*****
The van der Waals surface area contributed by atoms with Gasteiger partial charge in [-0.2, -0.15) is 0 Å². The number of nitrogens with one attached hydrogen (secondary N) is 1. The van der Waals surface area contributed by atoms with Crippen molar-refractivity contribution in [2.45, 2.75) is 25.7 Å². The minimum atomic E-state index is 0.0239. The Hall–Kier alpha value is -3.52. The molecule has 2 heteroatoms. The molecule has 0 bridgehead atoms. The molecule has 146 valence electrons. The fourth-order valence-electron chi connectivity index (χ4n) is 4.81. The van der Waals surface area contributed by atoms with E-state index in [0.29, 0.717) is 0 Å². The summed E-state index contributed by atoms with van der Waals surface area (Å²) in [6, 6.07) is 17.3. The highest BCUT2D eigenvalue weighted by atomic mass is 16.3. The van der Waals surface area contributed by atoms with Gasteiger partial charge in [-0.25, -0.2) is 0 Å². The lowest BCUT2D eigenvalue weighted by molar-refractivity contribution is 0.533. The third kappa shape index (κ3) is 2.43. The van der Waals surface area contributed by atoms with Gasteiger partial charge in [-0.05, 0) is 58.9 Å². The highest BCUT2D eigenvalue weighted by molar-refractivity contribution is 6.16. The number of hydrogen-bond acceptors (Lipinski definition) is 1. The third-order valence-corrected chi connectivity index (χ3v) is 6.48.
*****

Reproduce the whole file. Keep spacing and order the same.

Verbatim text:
The van der Waals surface area contributed by atoms with Gasteiger partial charge in [-0.2, -0.15) is 0 Å². The number of nitrogens with one attached hydrogen (secondary N) is 1. The van der Waals surface area contributed by atoms with Crippen molar-refractivity contribution in [2.45, 2.75) is 25.7 Å². The minimum atomic E-state index is 0.0239. The Hall–Kier alpha value is -3.52. The molecule has 2 heteroatoms. The molecule has 0 bridgehead atoms. The molecule has 146 valence electrons. The fourth-order valence-electron chi connectivity index (χ4n) is 4.81. The van der Waals surface area contributed by atoms with E-state index in [0.29, 0.717) is 0 Å². The summed E-state index contributed by atoms with van der Waals surface area (Å²) in [6, 6.07) is 17.3. The highest BCUT2D eigenvalue weighted by atomic mass is 16.3. The van der Waals surface area contributed by atoms with Gasteiger partial charge in [-0.25, -0.2) is 0 Å². The lowest BCUT2D eigenvalue weighted by molar-refractivity contribution is 0.533. The third kappa shape index (κ3) is 2.43. The van der Waals surface area contributed by atoms with Gasteiger partial charge in [-0.05, 0) is 58.9 Å². The highest BCUT2D eigenvalue weighted by molar-refractivity contribution is 6.16. The number of hydrogen-bond acceptors (Lipinski definition) is 1. The third-order valence-corrected chi connectivity index (χ3v) is 6.48.